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Publication numberUS3440800 A
Publication typeGrant
Publication dateApr 29, 1969
Filing dateMay 3, 1967
Priority dateMay 6, 1966
Also published asDE1557157A1, DE6607206U
Publication numberUS 3440800 A, US 3440800A, US-A-3440800, US3440800 A, US3440800A
InventorsGregori Messen-Jaschin
Original AssigneeGregori Messen Jaschin
Export CitationBiBTeX, EndNote, RefMan
External Links: USPTO, USPTO Assignment, Espacenet
Device for purifying exhaust gas by means of electric filters
US 3440800 A
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Description  (OCR text may contain errors)

April-29, 1969 G. MESSEN-JASCHIN 3,440,

DEVICE FOR PURIFYING EXHAUST GAS BY MEANS OF ELECTRIC FILTERS Filed May 5, 1967 Sheet of 2 INVENTOR.

April 29, 1969 G. MESSEN-JASCHiN 3,440,800

DEVICE FOR PURIFYING EXHAUST GAS BY MEANS OF ELECTRIC FILTERS Filed May 5, 1967 Sheet 2 of 2 a N 40 Fig 2 Fig.4

INVENTOR.

3,440,800 DEVICE FOR PURIFYING EXHAUST GAS BY MEANS F ELECTRIC FILTERS Gregori Messen-Iaschin, Schlenggenried,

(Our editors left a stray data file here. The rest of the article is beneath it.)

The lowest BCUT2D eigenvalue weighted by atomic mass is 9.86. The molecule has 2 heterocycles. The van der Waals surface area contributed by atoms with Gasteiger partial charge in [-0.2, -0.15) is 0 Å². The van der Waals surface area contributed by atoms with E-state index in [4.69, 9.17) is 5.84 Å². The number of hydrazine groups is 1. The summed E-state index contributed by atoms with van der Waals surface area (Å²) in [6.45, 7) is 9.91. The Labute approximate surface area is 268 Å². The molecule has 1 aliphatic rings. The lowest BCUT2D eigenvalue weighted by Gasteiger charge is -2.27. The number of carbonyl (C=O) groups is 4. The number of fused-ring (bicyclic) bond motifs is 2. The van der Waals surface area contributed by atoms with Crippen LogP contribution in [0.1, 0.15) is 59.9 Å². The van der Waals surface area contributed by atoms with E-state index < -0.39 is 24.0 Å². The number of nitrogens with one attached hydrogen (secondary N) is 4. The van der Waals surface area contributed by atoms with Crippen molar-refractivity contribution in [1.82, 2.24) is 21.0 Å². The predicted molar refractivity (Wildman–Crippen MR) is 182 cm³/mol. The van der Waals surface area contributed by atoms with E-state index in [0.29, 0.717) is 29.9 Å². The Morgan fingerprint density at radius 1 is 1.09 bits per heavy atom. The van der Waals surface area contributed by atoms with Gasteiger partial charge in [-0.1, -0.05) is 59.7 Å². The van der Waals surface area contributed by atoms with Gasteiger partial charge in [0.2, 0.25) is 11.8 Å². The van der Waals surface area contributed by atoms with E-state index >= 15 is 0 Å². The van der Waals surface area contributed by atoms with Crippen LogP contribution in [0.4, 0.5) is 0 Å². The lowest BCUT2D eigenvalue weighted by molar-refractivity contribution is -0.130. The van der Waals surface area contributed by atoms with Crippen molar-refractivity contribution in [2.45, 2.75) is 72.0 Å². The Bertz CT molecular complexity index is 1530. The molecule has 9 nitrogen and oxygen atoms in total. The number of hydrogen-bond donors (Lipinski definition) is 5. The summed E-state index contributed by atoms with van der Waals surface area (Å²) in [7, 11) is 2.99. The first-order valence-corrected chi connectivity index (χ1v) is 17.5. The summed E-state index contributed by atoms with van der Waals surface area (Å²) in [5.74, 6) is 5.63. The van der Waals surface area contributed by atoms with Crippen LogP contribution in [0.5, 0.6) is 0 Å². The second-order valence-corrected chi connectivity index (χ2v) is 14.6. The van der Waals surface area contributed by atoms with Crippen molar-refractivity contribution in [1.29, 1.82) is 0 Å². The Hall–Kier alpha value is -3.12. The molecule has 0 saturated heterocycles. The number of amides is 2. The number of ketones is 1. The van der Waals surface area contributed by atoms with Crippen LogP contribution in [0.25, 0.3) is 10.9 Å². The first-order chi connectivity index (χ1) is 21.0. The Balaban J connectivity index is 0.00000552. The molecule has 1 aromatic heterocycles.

Sarerl, Switzerland 1 Filed May 3, 1967, Ser. No. 640,772 Claims priority, application Switzerland, May 6, 1966,

6,7 66 Int. Cl. 1303c 3/49, 3/00, 3/82 US. Cl. 55122 4 Claims ABSTRACT OF THE DISCLOSURE This invention relates to devices for cleaning exhaust gases.

The continuing rapid increase in the use of internal combustion engines in road vehicles and for the operation of stationary or mobile machinery, e.g., construction machines, makes it desirable that the exhaust gas be purified before being released to the atmosphere, in order to protect human beings against the toxic effects of such gas. Already, large numbers of trials have been carried out and proposals made, in the context of burning the main toxic gas, CO, contained in the exhaust gases, prior to discharge to the atmosphere. Although it has been possible to reduce the combustion temperature of CO from above 600 C. down to about 300 C., using suitable catalysts, the combustion chambers used really constitute ovens or furnaces which, because of the large quantities of heat they develop, can only be employed in very rare instances.